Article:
Poma did not comment specifically for this story, but addressed a gaggle of reporters Monday regarding Leinonen’s interjection.
“Christine is a grieving mom,” Poma told reporters. “Everybody does it differently and this is a rough week for every mother, every survivor, every first responder. Everyone handles it in their own way.”
Leinonen also has gone after the onePULSE Foundation.
She reached out to state Rep. Carlos Guillermo Smith, who helped secure $500,000 in state funding for the foundation this year, saying Florida officials must demand an audit. She said that foundation and others have sought to exploit the tragedy rather than help victims.
“That's the really unfortunate part of tragedies,” Leinonen said. “There are many greedy people who want to profit from the blood and the death and injuries of other people.”
Smith, for his part, said any project getting public funding should be audited.
“Based on the amount of taxpayer money the onePULSE Foundation has received from state and county funds, they should be required to go through an independent audit," he responded to Leinonen on social media. "That would expose any misspending or it would give the public confidence in the financial stewardship of the organization."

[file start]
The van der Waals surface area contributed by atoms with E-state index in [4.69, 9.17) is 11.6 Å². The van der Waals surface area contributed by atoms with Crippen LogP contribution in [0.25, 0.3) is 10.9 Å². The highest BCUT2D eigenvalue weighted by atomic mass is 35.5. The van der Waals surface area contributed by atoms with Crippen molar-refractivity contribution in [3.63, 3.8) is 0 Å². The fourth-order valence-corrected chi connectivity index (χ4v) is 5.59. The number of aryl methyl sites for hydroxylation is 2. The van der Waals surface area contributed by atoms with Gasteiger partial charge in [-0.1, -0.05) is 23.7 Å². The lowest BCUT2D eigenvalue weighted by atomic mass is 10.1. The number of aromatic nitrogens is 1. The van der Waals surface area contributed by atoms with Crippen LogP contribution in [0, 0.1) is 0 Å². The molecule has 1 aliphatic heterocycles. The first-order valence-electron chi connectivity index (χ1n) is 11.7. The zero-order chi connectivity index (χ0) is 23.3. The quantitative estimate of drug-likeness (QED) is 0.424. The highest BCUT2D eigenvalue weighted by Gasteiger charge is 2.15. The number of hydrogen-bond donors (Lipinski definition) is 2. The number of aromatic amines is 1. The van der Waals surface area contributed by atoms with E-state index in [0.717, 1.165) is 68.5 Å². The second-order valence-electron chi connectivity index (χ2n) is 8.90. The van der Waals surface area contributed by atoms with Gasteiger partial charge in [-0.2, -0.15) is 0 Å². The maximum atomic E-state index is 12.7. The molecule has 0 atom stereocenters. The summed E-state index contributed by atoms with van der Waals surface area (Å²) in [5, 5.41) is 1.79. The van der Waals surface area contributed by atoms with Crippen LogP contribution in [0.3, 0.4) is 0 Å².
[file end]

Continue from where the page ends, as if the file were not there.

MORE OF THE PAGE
Leaders of the onePULSE Foundation told The Advocate they have already started the process of having a third-party audit done.
“The leadership and staff of the onePULSE Foundation take their mission and work very seriously, and any statement that the foundation has not been transparent with our finances and the work involved in fulfilling our mission is misguided,” said Earl Crittenden, onePULSE Foundation board chairman, stating that they hired an outside firm in January. “This audit was sought out by the foundation because it is in line with national best practices for nonprofit foundations."
The Foundation said its IRS financials are publicly available for the 2016 and 2017 fiscal years.